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By Jason Scott and Shamim Adam
March 31 (Bloomberg) — Australian ship Ocean Shield will join the hunt for the missing Malaysian jet after being fitted with equipment to detect black-box recorders, as Prime Minister Tony Abbott said there was no time limit on the search.
Ten aircraft and 10 ships from nations including China, the U.S., Japan, New Zealand, Malaysia and South Korea were deployed to look for the Malaysian Airline System Bhd. plane, the Australian Maritime Safety Authority said in a statement. A Chinese ship today was tasked to retrieve objects sighted by planes yesterday, Malaysia’s Acting Transport Minister Hishammuddin Hussein said.
Time may be running out in the search for the Boeing Co. 777-200ER, which disappeared on March 8 with 239 people on board, as the batteries powering the beacons of its black boxes last about 30 days. Ocean Shield, equipped with a pinger locator, was expected to reach the search zone April 3, Hishammuddin said at a briefing in Kuala Lumpur.
“I’m certainly not putting a time limit” on the search, Abbott said at a media briefing at the Australian air force’s Base Pearce near Perth. “We are searching a vast area of ocean and we are working on quite limited information. If this mystery is solvable, we will solve it.”
Malaysian Prime Minister Najib Razak will visit Base Pearce on April 2, Hishammuddin said.
The part of the southern Indian Ocean being scoured was about 2,060 kilometers (1,280 miles) west of Perth in Western Australia, according to a map from AMSA. The search area today was 254,000 square kilometers, Hishammuddin said.
Aircraft yesterday continued to report sightings of objects in the ocean. Searchers said items retrieved so far were rubbish with no evidence of being related to the missing plane as the hunt for the jetliner is in its fourth week.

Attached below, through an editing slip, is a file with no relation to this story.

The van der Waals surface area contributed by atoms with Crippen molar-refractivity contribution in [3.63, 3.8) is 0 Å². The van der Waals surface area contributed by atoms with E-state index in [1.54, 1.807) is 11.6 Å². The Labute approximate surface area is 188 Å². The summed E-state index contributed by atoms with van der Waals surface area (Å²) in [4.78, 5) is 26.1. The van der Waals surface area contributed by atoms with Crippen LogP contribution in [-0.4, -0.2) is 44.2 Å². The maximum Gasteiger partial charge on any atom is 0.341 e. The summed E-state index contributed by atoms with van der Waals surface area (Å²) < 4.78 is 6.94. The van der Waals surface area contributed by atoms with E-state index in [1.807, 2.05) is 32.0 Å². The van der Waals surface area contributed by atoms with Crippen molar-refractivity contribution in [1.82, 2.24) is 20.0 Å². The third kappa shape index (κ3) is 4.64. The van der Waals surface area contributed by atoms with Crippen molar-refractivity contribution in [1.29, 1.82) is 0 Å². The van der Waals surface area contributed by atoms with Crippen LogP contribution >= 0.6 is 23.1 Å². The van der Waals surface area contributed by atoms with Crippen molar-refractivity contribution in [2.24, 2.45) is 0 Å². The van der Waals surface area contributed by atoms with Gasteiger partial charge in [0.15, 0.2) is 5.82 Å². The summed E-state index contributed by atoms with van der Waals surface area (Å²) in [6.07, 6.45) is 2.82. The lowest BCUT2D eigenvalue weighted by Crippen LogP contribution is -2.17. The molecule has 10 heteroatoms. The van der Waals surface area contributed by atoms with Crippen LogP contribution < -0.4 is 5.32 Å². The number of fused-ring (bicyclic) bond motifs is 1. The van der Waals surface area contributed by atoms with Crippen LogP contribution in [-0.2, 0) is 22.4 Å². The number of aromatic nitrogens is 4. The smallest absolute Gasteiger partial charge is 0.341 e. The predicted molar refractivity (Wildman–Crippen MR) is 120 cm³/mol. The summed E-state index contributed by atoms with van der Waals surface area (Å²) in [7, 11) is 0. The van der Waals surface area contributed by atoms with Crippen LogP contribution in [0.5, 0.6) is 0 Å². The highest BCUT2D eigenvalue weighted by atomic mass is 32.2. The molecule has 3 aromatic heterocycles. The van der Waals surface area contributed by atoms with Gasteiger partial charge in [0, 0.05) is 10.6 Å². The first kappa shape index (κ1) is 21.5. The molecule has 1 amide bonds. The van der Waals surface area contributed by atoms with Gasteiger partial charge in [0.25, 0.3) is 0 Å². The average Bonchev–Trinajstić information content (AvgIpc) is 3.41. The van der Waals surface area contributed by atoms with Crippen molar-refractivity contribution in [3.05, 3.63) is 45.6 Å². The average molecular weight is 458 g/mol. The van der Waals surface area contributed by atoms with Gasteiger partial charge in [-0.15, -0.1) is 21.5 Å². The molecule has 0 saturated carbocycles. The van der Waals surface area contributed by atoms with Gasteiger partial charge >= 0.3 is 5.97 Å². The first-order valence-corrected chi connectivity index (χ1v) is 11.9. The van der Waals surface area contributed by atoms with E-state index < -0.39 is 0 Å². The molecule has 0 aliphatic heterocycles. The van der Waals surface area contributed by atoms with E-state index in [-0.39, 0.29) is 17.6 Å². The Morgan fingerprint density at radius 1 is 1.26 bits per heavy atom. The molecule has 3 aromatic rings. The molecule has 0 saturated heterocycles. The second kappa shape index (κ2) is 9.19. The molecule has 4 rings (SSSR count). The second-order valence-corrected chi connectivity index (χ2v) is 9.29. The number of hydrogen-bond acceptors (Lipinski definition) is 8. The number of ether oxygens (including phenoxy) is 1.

“Our primary focus at the moment is to use the aircraft to identify wreckage and have the ships move in and pick up the wreckage out of the water,” Commodore Peter Leavy, who is coordinating the Australian military’s search contribution, told reporters yesterday. “This is a critical step.”
The area being searched for possible debris was shifted about 680 miles on March 28 after analysis of radar and performance data. It indicated Flight 370 traveled between the South China Sea and Malacca Strait faster than previously estimated, using more fuel, and may not have crashed as far south as estimated earlier.
Ocean depth in the area being scoured ranges from 2,000 meters to 4,000 meters.
So-called black boxes in aircraft, which are actually bright orange, emit pings for 30 days after becoming immersed in water. While they’re designed to withstand depths of 20,000 feet and may work in even deeper water, the range of the pings is a mile, according to manuals from Honeywell International Inc., the maker of the equipment.
The departure of Ocean Shield, which was also fitted with an autonomous underwater vehicle, is “an anticipatory move,” the U.S. Navy’s Seventh Fleet said in an e-mailed statement. “Without confirmation of debris it will be virtually impossible to effectively employ the Towed Pinger Locator since the range on the black box pinger is only about a mile.”